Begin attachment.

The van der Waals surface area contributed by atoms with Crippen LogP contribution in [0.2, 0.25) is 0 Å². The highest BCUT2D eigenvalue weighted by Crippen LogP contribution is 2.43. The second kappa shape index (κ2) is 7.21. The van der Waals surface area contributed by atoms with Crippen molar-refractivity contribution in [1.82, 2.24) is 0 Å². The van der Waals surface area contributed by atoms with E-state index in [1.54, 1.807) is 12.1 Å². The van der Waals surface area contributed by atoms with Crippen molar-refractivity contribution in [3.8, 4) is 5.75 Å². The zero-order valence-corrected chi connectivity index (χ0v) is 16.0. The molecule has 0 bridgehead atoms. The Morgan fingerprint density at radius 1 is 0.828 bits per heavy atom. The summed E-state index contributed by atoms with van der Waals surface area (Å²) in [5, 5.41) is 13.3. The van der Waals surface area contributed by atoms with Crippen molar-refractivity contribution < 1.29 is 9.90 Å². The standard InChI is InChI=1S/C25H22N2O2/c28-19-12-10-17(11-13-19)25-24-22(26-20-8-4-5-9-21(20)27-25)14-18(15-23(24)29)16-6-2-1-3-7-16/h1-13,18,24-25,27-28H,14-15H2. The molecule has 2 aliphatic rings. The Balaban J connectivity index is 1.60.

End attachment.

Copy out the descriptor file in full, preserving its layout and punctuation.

The van der Waals surface area contributed by atoms with Crippen LogP contribution in [0.2, 0.25) is 0 Å². The highest BCUT2D eigenvalue weighted by Crippen LogP contribution is 2.43. The second kappa shape index (κ2) is 7.21. The van der Waals surface area contributed by atoms with Crippen molar-refractivity contribution in [1.82, 2.24) is 0 Å². The van der Waals surface area contributed by atoms with E-state index in [1.54, 1.807) is 12.1 Å². The van der Waals surface area contributed by atoms with Crippen molar-refractivity contribution in [3.8, 4) is 5.75 Å². The zero-order valence-corrected chi connectivity index (χ0v) is 16.0. The molecule has 0 bridgehead atoms. The Morgan fingerprint density at radius 1 is 0.828 bits per heavy atom. The summed E-state index contributed by atoms with van der Waals surface area (Å²) in [5, 5.41) is 13.3. The van der Waals surface area contributed by atoms with Crippen molar-refractivity contribution < 1.29 is 9.90 Å². The standard InChI is InChI=1S/C25H22N2O2/c28-19-12-10-17(11-13-19)25-24-22(26-20-8-4-5-9-21(20)27-25)14-18(15-23(24)29)16-6-2-1-3-7-16/h1-13,18,24-25,27-28H,14-15H2. The molecule has 2 aliphatic rings. The Balaban J connectivity index is 1.60.